Often when people think about trying to live a self-sustaining lifestyle; they think about all the positives; such as economic, personal development, a sense of satisfaction and emotional well-being. Occasionally the emotional part gets difficult when a person starts integrating animals into their plans; creating a dilemma for homesteaders.
The thought of gathering eggs or milking the family goat can sound like a slice of heaven right out of Little House On The Prairie, but what about the meat animals? Raising an animal from a tiny of ball of fur to a full grown adult with the sole purpose of slaughtering often causes inner turmoil in people; it is something that I have battled with personally; as well as others.
[quote_box_center]This morning, as I look out the window at a pasture quickly growing full of frolicking lambs, I am feeling very much that it might be wrong to eat meat, and that I might indeed be a very bad person for killing animals for a living – Bob Comis[/quote_box_center]
Usually the first of each type of animal we raise are always the hardest on me; whether it be pigs, turkeys, chickens or our new miniature Dexter cattle. I know it is going to be a rough day when their time is over with us; I will spend all day hanging out in the barn after I drop the boys off at the butcher’s.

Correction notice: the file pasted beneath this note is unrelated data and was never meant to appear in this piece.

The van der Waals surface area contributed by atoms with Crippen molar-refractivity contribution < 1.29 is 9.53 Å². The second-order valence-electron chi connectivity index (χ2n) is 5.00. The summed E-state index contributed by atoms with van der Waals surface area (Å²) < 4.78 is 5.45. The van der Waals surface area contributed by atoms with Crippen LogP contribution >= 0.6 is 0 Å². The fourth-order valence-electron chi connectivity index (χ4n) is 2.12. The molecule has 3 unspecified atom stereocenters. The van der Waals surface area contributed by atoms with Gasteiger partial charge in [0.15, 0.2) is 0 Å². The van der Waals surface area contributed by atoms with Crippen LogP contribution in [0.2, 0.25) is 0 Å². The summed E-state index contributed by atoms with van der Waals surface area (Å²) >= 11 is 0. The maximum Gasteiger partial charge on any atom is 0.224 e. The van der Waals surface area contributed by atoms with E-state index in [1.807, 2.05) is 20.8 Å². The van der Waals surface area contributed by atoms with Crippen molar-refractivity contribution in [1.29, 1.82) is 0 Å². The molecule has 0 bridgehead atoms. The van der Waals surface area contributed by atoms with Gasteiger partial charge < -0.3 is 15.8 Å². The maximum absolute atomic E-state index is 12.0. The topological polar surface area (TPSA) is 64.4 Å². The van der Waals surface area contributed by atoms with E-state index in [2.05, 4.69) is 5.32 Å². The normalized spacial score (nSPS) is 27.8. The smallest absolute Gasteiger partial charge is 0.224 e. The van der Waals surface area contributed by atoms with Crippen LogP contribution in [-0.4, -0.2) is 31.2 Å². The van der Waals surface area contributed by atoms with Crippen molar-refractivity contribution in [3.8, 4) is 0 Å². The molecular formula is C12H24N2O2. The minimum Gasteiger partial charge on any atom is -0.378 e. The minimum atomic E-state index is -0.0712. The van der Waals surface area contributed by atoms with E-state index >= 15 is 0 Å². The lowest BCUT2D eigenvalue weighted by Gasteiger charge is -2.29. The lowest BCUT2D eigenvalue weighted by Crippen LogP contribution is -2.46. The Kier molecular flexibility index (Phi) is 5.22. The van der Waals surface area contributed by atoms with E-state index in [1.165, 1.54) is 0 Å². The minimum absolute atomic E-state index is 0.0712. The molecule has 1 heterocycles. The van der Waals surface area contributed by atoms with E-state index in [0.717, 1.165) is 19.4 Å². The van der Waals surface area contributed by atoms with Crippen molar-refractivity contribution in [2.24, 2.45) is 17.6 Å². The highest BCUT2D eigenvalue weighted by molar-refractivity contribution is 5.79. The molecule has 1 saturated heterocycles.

I am slowly coming to terms with it all; I can only try and raise them as humanely as possible while treating them with the utmost respect. In return they give me hours of amusement, affection and stress relief. You want to know a frugal way to save some money on counseling? Raise a pig, grab a bag of doughnuts and spend about 30 minutes a day with them. Within a week they’ll be sitting on your lap; waiting for a belly rub as you tell them all your troubles and fears.
I have been meaning to touch on this subject the past year ever since someone had asked me how I could raise my own animals with the intent of killing them. After trying to form the right words over several days; I finally gave up; deciding to try and tackle it at another time. Until I came across a comic created by James Nuanez several months ago. He was able to capture in a simple comic what I was trying to express into words, and his choice of subject matter was extremely personal for me. I had lost a turkey to fly strike due to my own lack of knowledge and it still weighs heavily on me.
I reached out to James and asked him what his inspiration was for the comic; I have read it a dozen times and I always take a different meaning away from it; a trait of a good story.
[quote_box_center]The primary inspiration for this comic was my experience living on a farm for a year. Prior to that, I had always lived in suburbs or cities, so I was very accustomed to the idea that food was a product, and not so much the idea that food came from life. So moving to a farm was quite an eye opening experience for me. While I was there I helped out with raising various livestock, and I took part in slaughtering turkeys. It had a huge effect on me, my view of animals, and my ideas about food. This comic was a way for me to continue working through these ideas and to try to continue the conversation.[/quote_box_center]
I inquired if I could share his comic and he graciously agreed. If you can relate to the story; head over to Jame’s blog and let him know.
Good luck in your journey.